Skip to main content
The Globe and Mail
Support Quality Journalism.
The Globe and Mail
First Access to Latest
Investment News
Collection of curated
e-books and guides
Inform your decisions via
Globe Investor Tools
Just$1.99
per week
for first 24 weeks

Enjoy unlimited digital access
Cancel Anytime
Enjoy Unlimited Digital Access
Canada’s most-awarded
newsroom for a reason
Stay informed for a
lot less, cancel anytime
“Exemplary reporting on
COVID-19” – Herman L
$1.99
per week
for 24 weeks
Get full access to globeandmail.com
Just $1.99per week for the first 24weeks
Just $1.99per week for the first 24weeks
var select={root:".js-sub-pencil",control:".js-sub-pencil-control",open:"o-sub-pencil--open",closed:"o-sub-pencil--closed"},dom={},allowExpand=!0;function pencilInit(o){var e=arguments.length>1&&void 0!==arguments[1]&&arguments[1];select.root=o,dom.root=document.querySelector(select.root),dom.root&&(dom.control=document.querySelector(select.control),dom.control.addEventListener("click",onToggleClicked),setPanelState(e),window.addEventListener("scroll",onWindowScroll),dom.root.removeAttribute("hidden"))}function isPanelOpen(){return dom.root.classList.contains(select.open)}function setPanelState(o){dom.root.classList[o?"add":"remove"](select.open),dom.root.classList[o?"remove":"add"](select.closed),dom.control.setAttribute("aria-expanded",o)}function onToggleClicked(){var l=!isPanelOpen();setPanelState(l)}function onWindowScroll(){window.requestAnimationFrame(function() {var l=isPanelOpen(),n=0===(document.body.scrollTop||document.documentElement.scrollTop);n||l||!allowExpand?n&&l&&(allowExpand=!0,setPanelState(!1)):(allowExpand=!1,setPanelState(!0))});}pencilInit(".js-sub-pencil",!1); // via darwin-bg var slideIndex = 0; carousel(); function carousel() { var i; var x = document.getElementsByClassName("subs_valueprop"); for (i = 0; i < x.length; i++) { x[i].style.display = "none"; } slideIndex++; if (slideIndex> x.length) { slideIndex = 1; } x[slideIndex - 1].style.display = "block"; setTimeout(carousel, 2500); } //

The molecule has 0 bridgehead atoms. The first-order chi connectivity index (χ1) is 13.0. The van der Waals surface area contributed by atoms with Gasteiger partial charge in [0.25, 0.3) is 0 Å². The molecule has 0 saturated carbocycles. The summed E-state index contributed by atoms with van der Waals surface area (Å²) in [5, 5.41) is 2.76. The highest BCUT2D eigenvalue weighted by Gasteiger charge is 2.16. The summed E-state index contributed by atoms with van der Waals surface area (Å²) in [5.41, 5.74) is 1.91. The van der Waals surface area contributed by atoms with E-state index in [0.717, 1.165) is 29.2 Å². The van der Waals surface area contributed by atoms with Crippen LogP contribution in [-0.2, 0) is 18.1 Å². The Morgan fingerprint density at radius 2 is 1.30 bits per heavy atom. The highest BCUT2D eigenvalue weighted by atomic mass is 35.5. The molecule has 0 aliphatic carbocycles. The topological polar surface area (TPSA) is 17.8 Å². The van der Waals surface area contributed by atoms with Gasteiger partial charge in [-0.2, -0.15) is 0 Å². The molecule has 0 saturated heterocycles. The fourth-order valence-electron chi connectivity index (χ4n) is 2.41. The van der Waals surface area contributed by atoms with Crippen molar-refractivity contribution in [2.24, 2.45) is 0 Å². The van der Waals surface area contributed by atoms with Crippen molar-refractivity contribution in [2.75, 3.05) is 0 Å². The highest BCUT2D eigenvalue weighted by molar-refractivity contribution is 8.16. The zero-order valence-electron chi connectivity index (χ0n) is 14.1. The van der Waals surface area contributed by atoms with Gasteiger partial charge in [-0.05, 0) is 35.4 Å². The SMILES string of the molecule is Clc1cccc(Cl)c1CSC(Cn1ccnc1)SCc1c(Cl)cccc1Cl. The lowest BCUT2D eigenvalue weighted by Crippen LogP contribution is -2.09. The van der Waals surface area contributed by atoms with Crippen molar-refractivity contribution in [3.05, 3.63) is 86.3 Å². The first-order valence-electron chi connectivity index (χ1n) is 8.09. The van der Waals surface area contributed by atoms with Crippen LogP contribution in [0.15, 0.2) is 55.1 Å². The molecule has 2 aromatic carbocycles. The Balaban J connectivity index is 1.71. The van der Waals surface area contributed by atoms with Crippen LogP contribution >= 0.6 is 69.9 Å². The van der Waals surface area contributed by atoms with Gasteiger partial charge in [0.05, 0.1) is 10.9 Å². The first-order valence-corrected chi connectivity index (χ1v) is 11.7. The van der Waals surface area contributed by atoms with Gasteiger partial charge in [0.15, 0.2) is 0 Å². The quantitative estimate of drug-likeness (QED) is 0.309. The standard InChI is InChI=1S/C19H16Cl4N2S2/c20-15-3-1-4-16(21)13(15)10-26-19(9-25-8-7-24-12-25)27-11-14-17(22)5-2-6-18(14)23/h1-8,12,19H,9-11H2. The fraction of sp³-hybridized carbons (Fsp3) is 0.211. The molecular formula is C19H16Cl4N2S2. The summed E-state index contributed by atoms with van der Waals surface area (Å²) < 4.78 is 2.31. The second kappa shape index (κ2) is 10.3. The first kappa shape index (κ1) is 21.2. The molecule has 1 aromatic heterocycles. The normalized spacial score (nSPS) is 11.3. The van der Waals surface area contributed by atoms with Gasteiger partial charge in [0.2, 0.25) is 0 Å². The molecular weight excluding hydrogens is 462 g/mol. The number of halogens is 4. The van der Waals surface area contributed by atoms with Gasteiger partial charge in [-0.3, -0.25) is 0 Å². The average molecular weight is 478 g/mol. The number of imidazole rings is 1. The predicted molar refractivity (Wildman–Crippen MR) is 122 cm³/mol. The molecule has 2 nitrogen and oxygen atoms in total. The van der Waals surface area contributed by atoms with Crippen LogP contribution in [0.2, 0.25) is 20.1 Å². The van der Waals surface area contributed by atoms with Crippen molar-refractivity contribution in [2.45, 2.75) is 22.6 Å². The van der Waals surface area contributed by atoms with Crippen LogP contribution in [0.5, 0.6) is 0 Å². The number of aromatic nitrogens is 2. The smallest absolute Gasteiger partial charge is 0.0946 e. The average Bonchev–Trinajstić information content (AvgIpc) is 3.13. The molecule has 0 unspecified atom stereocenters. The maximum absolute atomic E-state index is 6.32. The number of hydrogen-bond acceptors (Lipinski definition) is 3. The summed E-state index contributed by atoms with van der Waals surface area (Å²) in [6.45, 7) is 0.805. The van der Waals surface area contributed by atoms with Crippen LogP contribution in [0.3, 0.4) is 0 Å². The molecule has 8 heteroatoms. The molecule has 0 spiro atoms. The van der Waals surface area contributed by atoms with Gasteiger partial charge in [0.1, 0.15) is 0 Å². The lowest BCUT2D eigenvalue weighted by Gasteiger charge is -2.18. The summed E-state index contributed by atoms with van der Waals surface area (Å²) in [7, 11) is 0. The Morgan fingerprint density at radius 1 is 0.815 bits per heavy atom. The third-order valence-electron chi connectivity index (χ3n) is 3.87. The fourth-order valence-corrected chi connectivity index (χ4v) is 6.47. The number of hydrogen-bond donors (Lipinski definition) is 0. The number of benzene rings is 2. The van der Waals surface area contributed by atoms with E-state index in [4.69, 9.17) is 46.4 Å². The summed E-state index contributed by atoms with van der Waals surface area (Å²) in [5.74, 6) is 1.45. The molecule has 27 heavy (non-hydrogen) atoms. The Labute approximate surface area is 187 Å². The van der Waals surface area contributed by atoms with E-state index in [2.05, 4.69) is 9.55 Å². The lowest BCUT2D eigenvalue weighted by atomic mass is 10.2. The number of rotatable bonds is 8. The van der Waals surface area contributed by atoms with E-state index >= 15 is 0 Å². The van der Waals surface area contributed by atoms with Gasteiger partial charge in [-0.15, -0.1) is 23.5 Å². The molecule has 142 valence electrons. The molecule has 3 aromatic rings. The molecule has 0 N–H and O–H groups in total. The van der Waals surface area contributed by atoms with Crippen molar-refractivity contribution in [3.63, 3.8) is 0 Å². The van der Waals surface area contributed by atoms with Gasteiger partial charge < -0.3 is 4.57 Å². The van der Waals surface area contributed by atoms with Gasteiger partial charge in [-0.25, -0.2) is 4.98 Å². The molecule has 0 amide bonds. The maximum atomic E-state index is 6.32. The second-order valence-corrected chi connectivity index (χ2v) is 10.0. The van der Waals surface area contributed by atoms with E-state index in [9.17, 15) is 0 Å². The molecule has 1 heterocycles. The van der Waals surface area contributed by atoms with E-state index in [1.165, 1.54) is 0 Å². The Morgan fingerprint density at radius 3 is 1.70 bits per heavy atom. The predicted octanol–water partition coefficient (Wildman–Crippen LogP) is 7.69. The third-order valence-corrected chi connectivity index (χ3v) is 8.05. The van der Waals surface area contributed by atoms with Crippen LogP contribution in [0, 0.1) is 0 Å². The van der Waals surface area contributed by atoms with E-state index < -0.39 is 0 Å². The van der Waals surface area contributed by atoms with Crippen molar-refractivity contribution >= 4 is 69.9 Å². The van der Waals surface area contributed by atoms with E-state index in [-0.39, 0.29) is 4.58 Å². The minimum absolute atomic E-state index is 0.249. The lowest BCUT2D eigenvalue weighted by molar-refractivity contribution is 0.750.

Finished coils of aluminum. Alcoa’s smelters at Baie-Comeau, Deschambault and Bécancour in Quebec will be modernized under a $2.1-billion upgrade, the company has announced.

AFP/Getty Images/AFP / Getty Images

Quebec's status as low-cost, global centre of primary aluminum production just got another boost with Alcoa Inc.'s confirmation of plans for a $2.1-billion (U.S.) expansion and modernization program at three major facilities in the province.